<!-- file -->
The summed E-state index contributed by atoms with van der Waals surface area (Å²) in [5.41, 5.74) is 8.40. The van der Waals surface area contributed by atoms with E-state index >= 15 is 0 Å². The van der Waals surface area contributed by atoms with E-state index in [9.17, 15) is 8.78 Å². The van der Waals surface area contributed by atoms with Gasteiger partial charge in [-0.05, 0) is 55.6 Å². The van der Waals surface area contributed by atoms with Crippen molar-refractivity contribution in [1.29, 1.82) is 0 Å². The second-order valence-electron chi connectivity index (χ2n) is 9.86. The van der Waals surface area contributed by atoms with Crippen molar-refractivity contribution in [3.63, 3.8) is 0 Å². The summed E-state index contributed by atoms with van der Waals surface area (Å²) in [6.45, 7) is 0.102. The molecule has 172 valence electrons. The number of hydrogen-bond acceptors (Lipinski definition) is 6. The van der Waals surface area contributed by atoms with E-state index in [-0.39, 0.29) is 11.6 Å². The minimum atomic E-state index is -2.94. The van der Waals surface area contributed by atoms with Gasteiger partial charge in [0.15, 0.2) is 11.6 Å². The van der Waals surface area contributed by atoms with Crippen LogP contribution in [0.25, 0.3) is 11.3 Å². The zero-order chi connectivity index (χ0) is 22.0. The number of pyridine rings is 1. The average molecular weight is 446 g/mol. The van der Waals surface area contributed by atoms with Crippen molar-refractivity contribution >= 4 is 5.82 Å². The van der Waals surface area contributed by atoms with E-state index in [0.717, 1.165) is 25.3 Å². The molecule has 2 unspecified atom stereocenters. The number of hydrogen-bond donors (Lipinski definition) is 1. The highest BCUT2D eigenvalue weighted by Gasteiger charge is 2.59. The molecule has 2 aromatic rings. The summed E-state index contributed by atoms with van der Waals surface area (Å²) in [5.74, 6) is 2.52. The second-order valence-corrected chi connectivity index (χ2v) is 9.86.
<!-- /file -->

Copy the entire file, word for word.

The summed E-state index contributed by atoms with van der Waals surface area (Å²) in [5.41, 5.74) is 8.40. The van der Waals surface area contributed by atoms with E-state index >= 15 is 0 Å². The van der Waals surface area contributed by atoms with E-state index in [9.17, 15) is 8.78 Å². The van der Waals surface area contributed by atoms with Gasteiger partial charge in [-0.05, 0) is 55.6 Å². The van der Waals surface area contributed by atoms with Crippen molar-refractivity contribution in [1.29, 1.82) is 0 Å². The second-order valence-electron chi connectivity index (χ2n) is 9.86. The van der Waals surface area contributed by atoms with Crippen molar-refractivity contribution in [3.63, 3.8) is 0 Å². The summed E-state index contributed by atoms with van der Waals surface area (Å²) in [6.45, 7) is 0.102. The molecule has 172 valence electrons. The number of hydrogen-bond acceptors (Lipinski definition) is 6. The van der Waals surface area contributed by atoms with E-state index in [-0.39, 0.29) is 11.6 Å². The minimum atomic E-state index is -2.94. The van der Waals surface area contributed by atoms with Gasteiger partial charge in [0.15, 0.2) is 11.6 Å². The van der Waals surface area contributed by atoms with Crippen LogP contribution in [0.25, 0.3) is 11.3 Å². The zero-order chi connectivity index (χ0) is 22.0. The number of pyridine rings is 1. The average molecular weight is 446 g/mol. The van der Waals surface area contributed by atoms with Crippen molar-refractivity contribution >= 4 is 5.82 Å². The van der Waals surface area contributed by atoms with E-state index in [0.717, 1.165) is 25.3 Å². The molecule has 2 unspecified atom stereocenters. The number of hydrogen-bond donors (Lipinski definition) is 1. The highest BCUT2D eigenvalue weighted by Gasteiger charge is 2.59. The molecule has 2 aromatic rings. The summed E-state index contributed by atoms with van der Waals surface area (Å²) in [5.74, 6) is 2.52. The second-order valence-corrected chi connectivity index (χ2v) is 9.86.